Have you heard the one about the Jesuit who was a comedian?
When American Jesuit Jake Martin entered the novitiate in 2004, he thought he would have to set aside being a comedian. 'I am holy now or whatever', he says with a laugh.
He did not actively pursue gigs, yet found himself being given opportunities to perform. It felt like affirmation. 'I've done this long enough now to know that God wants me to do this', he says. 'In my best moments, I feel right with the world, right with God.'
Jake is currently undertaking theology studies at the Jesuit School of Theology in California. He also teaches and performs improv, or improvisational comedy, which he says is a great relief valve from 'heavy and full' theology.
Comedy is his 'thing', he once wrote in an article for The Jesuit Post, the way other Jesuits might have academia or social work. He inevitably gets introduced as 'the Jesuit comedian'. 'I'm glad that that's how it worked out', he says.
When he was still discerning his call to priesthood, he felt insecure about how he would be received. In his memoir, What's So Funny About Faith?', he tells the story of a pre-vocation dinner with Jesuits at Loyola University in Chicago, where he 'felt the heat of their gaze' as he was about to tell them that he told jokes for a living.
'They were so excited about the fact that I was a comedian', he now says wryly. 'They loved me for me.' The decision to become a Jesuit was 'a no-brainer'.
The lead-up to religious life had not been as straightforward. 'I left the faith when I was a teenager', says Jake. He undertook a bachelor's degree in theatre, and spent his twenties writing and performing improv, sometimes as part of a troupe. The ultimate goal was a spot on Saturday Night Live.
When his grandmother passed away, however, Jake found himself reconsidering life in the Church. 'I can't do this alone', he recalls thinking. 'What keeps bringing me back to God is my constant need and recognition of Christ. We're brought back to that place when we recognise our finitude.'
Since then, Jake has been navigating the secular world of comedy as a priest-in-waiting. The tagline for his book, 'a memoir of the intersection of hilarious and holy', invites reflection on the way humour and faith feed each other.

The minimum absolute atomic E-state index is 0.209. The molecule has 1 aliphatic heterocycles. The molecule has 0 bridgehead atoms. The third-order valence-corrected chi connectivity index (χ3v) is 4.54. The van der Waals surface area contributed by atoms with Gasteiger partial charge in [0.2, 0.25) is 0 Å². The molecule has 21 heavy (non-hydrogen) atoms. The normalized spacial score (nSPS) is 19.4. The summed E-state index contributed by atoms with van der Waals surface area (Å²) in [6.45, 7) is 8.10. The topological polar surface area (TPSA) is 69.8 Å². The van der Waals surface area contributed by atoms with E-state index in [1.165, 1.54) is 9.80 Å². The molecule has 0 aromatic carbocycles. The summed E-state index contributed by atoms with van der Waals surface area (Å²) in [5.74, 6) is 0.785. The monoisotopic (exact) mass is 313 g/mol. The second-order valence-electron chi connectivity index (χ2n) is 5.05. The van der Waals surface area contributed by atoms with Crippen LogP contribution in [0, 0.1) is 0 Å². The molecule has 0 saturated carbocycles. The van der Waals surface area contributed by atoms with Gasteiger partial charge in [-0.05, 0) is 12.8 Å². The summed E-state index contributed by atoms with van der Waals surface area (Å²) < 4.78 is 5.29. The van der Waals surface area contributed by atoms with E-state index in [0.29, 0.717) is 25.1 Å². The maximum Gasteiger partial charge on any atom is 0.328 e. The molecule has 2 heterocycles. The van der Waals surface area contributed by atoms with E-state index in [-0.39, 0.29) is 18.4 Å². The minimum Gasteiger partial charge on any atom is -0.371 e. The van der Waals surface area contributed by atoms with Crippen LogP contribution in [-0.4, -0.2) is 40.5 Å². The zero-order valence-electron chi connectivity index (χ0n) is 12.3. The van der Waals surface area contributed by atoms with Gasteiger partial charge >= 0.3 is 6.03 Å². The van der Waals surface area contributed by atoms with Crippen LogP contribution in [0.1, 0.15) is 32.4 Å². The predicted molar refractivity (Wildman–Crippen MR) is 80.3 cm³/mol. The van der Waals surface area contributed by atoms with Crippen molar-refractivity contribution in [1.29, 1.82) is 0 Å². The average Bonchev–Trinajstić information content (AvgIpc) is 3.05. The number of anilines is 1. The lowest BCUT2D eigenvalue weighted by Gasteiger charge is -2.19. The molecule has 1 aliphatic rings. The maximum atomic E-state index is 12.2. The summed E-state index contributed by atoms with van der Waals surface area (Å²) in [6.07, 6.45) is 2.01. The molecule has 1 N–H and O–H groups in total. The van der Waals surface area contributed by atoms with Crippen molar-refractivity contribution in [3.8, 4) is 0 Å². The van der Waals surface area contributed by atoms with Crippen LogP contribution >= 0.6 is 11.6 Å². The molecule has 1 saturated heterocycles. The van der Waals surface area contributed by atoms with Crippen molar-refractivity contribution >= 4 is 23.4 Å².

'Humour in moments of sorrow and grief help get us through', says Jake. 'God expresses himself in those moments of lightness, (reminding us) that there is still goodness to be had in the world. A really good laugh doesn't necessarily change our outlook, but it makes us feel better. It is part of the healing process.'
He adds that being in a pastoral role has made him realise the importance of gentleness in our encounter with others. This has been highlighted over the past year by Pope Francis himself, particularly his appeal to believers and non-believers alike. 'Not to diminish what he has said and done, but he's just going back to the basics', Jake points out. 'We are countercultural. We're not doing this because we have to but because there is joy in it.'
In this regard, comedy is a great way to engage with the world. 'Comedy, at its best, is a wonderful tool for social critique', says Jake. 'I always use Charlie Chaplin movies as an example, where the wealthy person ends ups looking like a fool.'
Chaplin's humour isn't mean-spirited, which Jake believes is how most contemporary comedy tends to be. 'It comes down to who is the subject of ridicule. In improv, whoever has the higher status needs to be upended.' Jake reckons that this is why satirical news shows like The Daily Show and The Colbert Report are successful. 'There is a specific point of view - "this isn't right". We wouldn't be laughing if it wasn't absurd, if there wasn't something wrong with the situation.' In other words, good comedy often presents an idealised way of looking at society.
Jake enjoys reflecting on such intersections between comedy, the media and culture, and is discerning how these interests will manifest in his future as an ordained priest.
'Comedy will always be a part of my life in some way', he says. 'How big a role it will play is up to God.'
LAUGHTER IS THE BEST MEDICINE
Two novice priests, one Franciscan and one Jesuit, were friends. Both were smokers who found it difficult to pray for long periods without having a cigarette. They decided ask their superiors for permission to smoke.
When they met again, the Franciscan was downcast. 'I asked my superior if I could smoke while I pray and he said "no"', he said. The Jesuit smiled. 'I asked if I could pray while I smoked. He said, "of course".'